I can also explain why I believe half the Elgin Marbles are Roman copies. Furthermore, to our surprise the Roman reproductions have been generally preferred to the Greek originals. (see my Elgin Arguments, Also on Youtube

). The extraordinary speed with which the Greeks freed themselves from the previous Egyptian formula which had endured 3000 years can be explained by their use of wax casts from life as the basis of their miraculous transformation in both bronze and stone (see The Bronzes of Riace for bronze and Dionysos for stone). These revelations bring the master works to which they refer down to human scale, examples from which living artists can profit.

I am still looking for a publisher for all this useful information, I have been looking since 1977.

Oct 222015

To become a Rembrandt scholar you need to pass out top of a prestigious course in art history. They are the crème della crème; but they are gravely mistaken about Rembrandt and resist correction no matter what the evidence for revision. This article is designed to convince you they need to be replaced. They will not renew themselves.

They have in fact stood Rembrandt on his head. Reversing his significance of perhaps the world’s most perceptive observer. They seek to persuade us that he worked largely from imagination. I believe that I have demonstrated this to be a fundamental mistake, yet they will not budge. As a simple example see my “Isaac Refusing to Bless Esau” on YouTube. I expect you will agree with me that Rembrandt was at his best as an observer.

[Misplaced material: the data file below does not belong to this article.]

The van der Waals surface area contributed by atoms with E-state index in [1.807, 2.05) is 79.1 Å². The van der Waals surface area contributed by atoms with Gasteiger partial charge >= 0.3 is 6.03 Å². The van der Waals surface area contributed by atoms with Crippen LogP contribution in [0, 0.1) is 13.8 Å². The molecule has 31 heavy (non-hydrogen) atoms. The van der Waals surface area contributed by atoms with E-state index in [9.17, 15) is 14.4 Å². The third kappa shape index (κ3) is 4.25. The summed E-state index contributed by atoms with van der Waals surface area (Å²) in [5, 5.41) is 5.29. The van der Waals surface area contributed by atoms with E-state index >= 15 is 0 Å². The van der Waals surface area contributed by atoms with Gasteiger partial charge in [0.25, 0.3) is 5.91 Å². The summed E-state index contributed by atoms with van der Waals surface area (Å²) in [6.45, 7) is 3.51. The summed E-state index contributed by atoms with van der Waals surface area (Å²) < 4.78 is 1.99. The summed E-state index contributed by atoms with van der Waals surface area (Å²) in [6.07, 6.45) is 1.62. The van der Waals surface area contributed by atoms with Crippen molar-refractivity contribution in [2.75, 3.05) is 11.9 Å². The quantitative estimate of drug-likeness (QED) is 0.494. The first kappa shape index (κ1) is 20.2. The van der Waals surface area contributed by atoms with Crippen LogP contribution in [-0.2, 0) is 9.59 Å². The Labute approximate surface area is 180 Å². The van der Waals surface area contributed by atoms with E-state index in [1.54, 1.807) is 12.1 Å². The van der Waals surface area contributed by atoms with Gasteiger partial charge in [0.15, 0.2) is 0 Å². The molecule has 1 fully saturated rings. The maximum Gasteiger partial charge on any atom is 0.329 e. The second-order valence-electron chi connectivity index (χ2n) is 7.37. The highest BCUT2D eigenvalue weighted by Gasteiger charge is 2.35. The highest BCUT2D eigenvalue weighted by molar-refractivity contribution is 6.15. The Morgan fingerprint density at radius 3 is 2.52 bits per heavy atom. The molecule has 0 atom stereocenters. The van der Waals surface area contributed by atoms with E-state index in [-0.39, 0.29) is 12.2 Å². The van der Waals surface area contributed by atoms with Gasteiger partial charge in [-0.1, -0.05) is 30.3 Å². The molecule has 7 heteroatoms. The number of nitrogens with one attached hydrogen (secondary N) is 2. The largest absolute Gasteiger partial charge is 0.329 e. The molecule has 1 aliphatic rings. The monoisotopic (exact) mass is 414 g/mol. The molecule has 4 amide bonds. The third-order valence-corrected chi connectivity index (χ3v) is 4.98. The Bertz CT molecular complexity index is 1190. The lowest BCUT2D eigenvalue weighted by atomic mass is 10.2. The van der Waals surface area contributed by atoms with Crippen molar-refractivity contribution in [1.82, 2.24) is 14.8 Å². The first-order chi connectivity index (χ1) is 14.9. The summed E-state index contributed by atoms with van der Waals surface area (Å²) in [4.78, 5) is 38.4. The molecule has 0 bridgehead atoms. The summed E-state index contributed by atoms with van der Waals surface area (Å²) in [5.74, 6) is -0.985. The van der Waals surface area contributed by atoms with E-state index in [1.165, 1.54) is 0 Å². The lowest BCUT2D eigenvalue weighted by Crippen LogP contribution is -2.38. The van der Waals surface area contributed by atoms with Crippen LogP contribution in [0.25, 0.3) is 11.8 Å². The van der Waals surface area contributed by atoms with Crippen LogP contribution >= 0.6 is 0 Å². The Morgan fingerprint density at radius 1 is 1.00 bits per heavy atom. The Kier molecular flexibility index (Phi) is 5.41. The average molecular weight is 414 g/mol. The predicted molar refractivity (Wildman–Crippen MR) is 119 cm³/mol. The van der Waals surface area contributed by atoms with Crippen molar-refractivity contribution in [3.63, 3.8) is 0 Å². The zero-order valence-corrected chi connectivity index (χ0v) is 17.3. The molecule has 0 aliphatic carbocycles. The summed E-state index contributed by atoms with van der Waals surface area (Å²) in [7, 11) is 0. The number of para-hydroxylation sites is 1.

Esau and Isaac

Click to play video

This disagreement as to whether Rembrandt relied on observation or invention is a fundamental error, which invalidates large areas of recent scholarship. An error from which Rembrandt scholarship is suffering and has suffer since 1922 at when this important drawing was dismissed – important because it shows us Rembrandt’s strengths and weaknesses. Because I accept the weakness I can believe in over 2,000 drawings by Rembrandt but the scholars’ refusal leads them to accept only 500! His position as a culture hero has fallen proportionately in my life time.

I find it very easy to win the observation argument, so I well understand why the scholars refuse to debate the point in public. Choosing instead to undermine my examples in their private world of scholarly publications so they can continue with their folly undisturbed. I have described the scholarship of Rembrandt drawings as “an unmitigated disgrace” for the following reasons:-